Many French speakers are either unaware of their right to services in French, or uncertain as to how to exercise those rights. For example, when a French speaker is arrested and released on a promise to appear, there may be nothing on the forms, or in the information provided by the police officer, advising the individual of the right to a hearing in French.
By the time the person appears before the court, he or she may have hired a lawyer who does not speak French. Thus, the information about French language rights may come too late in the process to be of real value. As part of the Pilot Project, information with respect to language rights was thus added to the following criminal law forms for both adults and young persons:.
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These amended forms, available province-wide, now include the following wording in French and English:. You must exercise that right by requesting that your trial be held in your official language of choice. If you wish to proceed in French, you should advise the judicial officer or duty counsel when you attend court.
Duty counsel or a lawyer of your choice can explain your language rights more fully. This wording intentionally includes the important fact that a lawyer can provide further information. A large notice in poster format including this same information as well as the timelines in which the request must be made was posted outside all of the courtrooms an accused might attend for his or her first appearance.
These posters are bilingual, with the French appearing above the English, as they are primarily notices to French-speaking accused. The Ottawa Police readily agreed to also hang copies of this poster in the cell block of the courthouse and at the police station, in order to ensure that accused who are in custody would also be made aware of their language rights at the earliest opportunity. The wording for the poster was drafted to include the Criminal Code information that must be provided to accused persons on their first appearance:.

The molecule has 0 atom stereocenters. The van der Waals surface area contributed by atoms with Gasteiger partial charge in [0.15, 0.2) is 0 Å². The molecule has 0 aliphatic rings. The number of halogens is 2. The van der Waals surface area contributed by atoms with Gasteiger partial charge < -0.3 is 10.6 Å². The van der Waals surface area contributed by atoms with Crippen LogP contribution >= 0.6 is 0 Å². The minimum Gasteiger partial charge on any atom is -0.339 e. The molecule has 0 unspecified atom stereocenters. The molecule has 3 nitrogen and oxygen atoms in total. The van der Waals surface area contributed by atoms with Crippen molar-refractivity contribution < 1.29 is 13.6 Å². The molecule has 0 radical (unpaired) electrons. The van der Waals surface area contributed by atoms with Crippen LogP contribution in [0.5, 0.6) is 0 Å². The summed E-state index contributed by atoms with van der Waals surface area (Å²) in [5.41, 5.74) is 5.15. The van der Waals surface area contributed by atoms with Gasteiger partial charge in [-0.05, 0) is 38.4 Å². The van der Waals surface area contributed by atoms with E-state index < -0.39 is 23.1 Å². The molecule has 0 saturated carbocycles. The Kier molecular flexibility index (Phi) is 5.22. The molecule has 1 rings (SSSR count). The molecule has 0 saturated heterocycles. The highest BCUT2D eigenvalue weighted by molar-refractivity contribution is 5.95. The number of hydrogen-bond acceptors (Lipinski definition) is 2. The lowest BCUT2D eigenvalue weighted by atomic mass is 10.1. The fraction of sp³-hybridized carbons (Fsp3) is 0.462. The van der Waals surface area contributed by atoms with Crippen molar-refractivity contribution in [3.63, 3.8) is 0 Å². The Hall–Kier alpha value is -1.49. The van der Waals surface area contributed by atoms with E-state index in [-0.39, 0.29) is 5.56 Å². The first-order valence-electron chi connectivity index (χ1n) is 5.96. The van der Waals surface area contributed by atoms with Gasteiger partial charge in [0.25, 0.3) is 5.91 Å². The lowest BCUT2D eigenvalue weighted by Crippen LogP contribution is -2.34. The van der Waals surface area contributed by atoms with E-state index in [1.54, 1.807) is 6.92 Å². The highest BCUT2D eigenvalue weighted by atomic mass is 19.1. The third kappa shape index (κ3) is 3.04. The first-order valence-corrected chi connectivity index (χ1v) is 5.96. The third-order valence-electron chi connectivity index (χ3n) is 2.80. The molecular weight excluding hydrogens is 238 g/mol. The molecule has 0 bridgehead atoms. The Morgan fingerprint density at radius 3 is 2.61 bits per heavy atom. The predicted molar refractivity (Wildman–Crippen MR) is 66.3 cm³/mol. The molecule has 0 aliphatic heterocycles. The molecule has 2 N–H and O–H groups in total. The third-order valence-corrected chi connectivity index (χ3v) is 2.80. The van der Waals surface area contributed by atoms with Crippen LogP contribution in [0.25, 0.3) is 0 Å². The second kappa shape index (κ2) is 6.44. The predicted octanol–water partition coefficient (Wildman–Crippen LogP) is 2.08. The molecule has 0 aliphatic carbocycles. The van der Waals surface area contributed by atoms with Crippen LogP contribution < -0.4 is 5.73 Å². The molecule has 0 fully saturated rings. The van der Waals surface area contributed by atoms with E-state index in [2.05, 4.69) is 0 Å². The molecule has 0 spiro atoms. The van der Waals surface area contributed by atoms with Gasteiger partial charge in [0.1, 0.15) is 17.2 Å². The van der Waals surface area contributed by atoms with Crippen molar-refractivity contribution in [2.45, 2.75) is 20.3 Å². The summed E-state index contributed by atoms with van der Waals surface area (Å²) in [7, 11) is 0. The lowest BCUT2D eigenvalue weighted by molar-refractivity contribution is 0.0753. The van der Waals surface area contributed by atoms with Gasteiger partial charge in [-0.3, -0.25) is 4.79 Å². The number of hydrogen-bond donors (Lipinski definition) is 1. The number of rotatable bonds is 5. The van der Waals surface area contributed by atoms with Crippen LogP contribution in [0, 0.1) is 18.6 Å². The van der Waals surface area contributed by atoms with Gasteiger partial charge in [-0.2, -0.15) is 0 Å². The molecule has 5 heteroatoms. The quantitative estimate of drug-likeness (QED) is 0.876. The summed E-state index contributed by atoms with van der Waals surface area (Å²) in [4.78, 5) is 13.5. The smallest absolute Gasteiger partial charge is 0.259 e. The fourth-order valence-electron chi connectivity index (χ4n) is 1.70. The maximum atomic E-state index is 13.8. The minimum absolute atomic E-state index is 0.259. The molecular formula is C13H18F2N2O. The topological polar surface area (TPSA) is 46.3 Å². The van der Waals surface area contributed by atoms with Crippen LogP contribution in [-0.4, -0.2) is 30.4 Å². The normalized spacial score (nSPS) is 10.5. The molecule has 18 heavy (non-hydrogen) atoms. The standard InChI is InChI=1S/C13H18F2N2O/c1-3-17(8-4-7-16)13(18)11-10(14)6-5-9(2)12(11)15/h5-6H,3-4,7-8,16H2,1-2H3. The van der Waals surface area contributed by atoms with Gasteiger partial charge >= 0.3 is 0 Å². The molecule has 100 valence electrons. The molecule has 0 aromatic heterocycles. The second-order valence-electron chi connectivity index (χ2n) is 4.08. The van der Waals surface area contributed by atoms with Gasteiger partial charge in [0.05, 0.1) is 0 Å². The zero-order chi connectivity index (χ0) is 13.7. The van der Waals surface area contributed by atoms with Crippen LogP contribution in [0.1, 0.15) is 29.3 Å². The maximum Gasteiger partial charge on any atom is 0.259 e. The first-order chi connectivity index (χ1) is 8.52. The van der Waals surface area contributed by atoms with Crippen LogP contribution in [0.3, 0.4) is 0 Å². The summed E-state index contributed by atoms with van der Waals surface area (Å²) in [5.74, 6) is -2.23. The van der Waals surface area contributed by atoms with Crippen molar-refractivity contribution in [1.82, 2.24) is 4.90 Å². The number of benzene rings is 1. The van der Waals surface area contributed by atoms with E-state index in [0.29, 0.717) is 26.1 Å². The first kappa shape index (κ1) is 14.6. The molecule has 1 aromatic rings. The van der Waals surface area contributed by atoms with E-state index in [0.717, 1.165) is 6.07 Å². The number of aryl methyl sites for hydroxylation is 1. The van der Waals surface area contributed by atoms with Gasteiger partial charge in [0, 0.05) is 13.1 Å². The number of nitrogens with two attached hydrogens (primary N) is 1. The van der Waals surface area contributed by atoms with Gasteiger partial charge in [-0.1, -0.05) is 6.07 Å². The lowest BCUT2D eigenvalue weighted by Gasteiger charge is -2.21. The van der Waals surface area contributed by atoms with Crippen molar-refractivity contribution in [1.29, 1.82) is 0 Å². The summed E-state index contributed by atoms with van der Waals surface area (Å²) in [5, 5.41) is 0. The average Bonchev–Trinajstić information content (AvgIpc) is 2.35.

You may make this request at any court appearance up to and including:. The police station has a list of lawyers whom accused persons may wish to consult if they are held in custody. Another Pilot Project initiative was to ensure that this list clearly indicate which lawyers speak French. During the Ottawa Pilot Project, the same language rights wording used in the release documents referred to above was also added to an information package that is now given province-wide to accused persons upon their first appearance.
Through all of the above-mentioned means, accused persons are now made aware of their section rights at the earliest opportunity.
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Accused and members of the public are not the only ones who need to be aware of basic language rights in criminal matters. It is equally important to promote awareness on the part of professionals working in the justice system and court staff in particular. This useful reference tool formed the basis of criminal language rights training that was provided to some of the same staff. This section would not be complete without also referring to the promotion of awareness of Pilot Project initiatives that went above and beyond the Criminal Code provisions and the legislative framework.
As indicated earlier in the report, French bail hearings and French guilty pleas had been provided upon request in Ottawa for some time. Protocols were drafted to formalize and improve upon these practices and affected staff and the public, accused persons in particular, were made aware of these options. The French bail and plea protocols were also announced at a Criminal Bench and Bar meeting and at a separate meeting with French-speaking criminal defence counsel.